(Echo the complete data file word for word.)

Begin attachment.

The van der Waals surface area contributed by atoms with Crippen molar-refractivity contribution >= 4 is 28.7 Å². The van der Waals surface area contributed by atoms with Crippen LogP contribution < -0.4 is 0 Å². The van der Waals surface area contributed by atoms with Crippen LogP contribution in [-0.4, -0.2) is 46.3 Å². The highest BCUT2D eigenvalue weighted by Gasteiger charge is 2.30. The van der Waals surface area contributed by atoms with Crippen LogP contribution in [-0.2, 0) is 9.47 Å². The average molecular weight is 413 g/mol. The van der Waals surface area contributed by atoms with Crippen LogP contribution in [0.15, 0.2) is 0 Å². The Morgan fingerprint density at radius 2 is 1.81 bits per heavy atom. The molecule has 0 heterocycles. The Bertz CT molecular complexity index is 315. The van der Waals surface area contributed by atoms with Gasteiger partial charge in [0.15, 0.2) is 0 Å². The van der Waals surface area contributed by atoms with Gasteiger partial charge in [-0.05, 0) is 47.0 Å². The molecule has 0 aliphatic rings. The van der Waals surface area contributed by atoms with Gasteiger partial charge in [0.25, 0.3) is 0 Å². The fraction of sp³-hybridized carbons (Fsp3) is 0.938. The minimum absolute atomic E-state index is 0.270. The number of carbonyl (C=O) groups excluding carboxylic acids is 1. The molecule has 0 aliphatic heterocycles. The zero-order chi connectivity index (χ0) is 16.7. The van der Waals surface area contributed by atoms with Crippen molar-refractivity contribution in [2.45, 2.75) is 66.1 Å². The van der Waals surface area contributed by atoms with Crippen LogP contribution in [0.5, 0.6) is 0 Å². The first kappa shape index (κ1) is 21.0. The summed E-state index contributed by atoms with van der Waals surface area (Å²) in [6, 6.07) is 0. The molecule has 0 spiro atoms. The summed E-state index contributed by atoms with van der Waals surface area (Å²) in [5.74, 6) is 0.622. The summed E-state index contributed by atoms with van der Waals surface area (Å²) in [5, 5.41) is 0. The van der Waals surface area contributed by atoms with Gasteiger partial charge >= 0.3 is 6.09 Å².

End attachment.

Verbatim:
The van der Waals surface area contributed by atoms with Crippen molar-refractivity contribution >= 4 is 28.7 Å². The van der Waals surface area contributed by atoms with Crippen LogP contribution < -0.4 is 0 Å². The van der Waals surface area contributed by atoms with Crippen LogP contribution in [-0.4, -0.2) is 46.3 Å². The highest BCUT2D eigenvalue weighted by Gasteiger charge is 2.30. The van der Waals surface area contributed by atoms with Crippen LogP contribution in [-0.2, 0) is 9.47 Å². The average molecular weight is 413 g/mol. The van der Waals surface area contributed by atoms with Crippen LogP contribution in [0.15, 0.2) is 0 Å². The Morgan fingerprint density at radius 2 is 1.81 bits per heavy atom. The molecule has 0 heterocycles. The Bertz CT molecular complexity index is 315. The van der Waals surface area contributed by atoms with Gasteiger partial charge in [0.15, 0.2) is 0 Å². The van der Waals surface area contributed by atoms with Gasteiger partial charge in [-0.05, 0) is 47.0 Å². The molecule has 0 aliphatic rings. The van der Waals surface area contributed by atoms with Gasteiger partial charge in [0.25, 0.3) is 0 Å². The fraction of sp³-hybridized carbons (Fsp3) is 0.938. The minimum absolute atomic E-state index is 0.270. The number of carbonyl (C=O) groups excluding carboxylic acids is 1. The molecule has 0 aliphatic heterocycles. The zero-order chi connectivity index (χ0) is 16.7. The van der Waals surface area contributed by atoms with Crippen molar-refractivity contribution in [2.45, 2.75) is 66.1 Å². The van der Waals surface area contributed by atoms with Crippen LogP contribution in [0.5, 0.6) is 0 Å². The first kappa shape index (κ1) is 21.0. The summed E-state index contributed by atoms with van der Waals surface area (Å²) in [6, 6.07) is 0. The molecule has 0 spiro atoms. The summed E-state index contributed by atoms with van der Waals surface area (Å²) in [5.74, 6) is 0.622. The summed E-state index contributed by atoms with van der Waals surface area (Å²) in [5, 5.41) is 0. The van der Waals surface area contributed by atoms with Gasteiger partial charge >= 0.3 is 6.09 Å².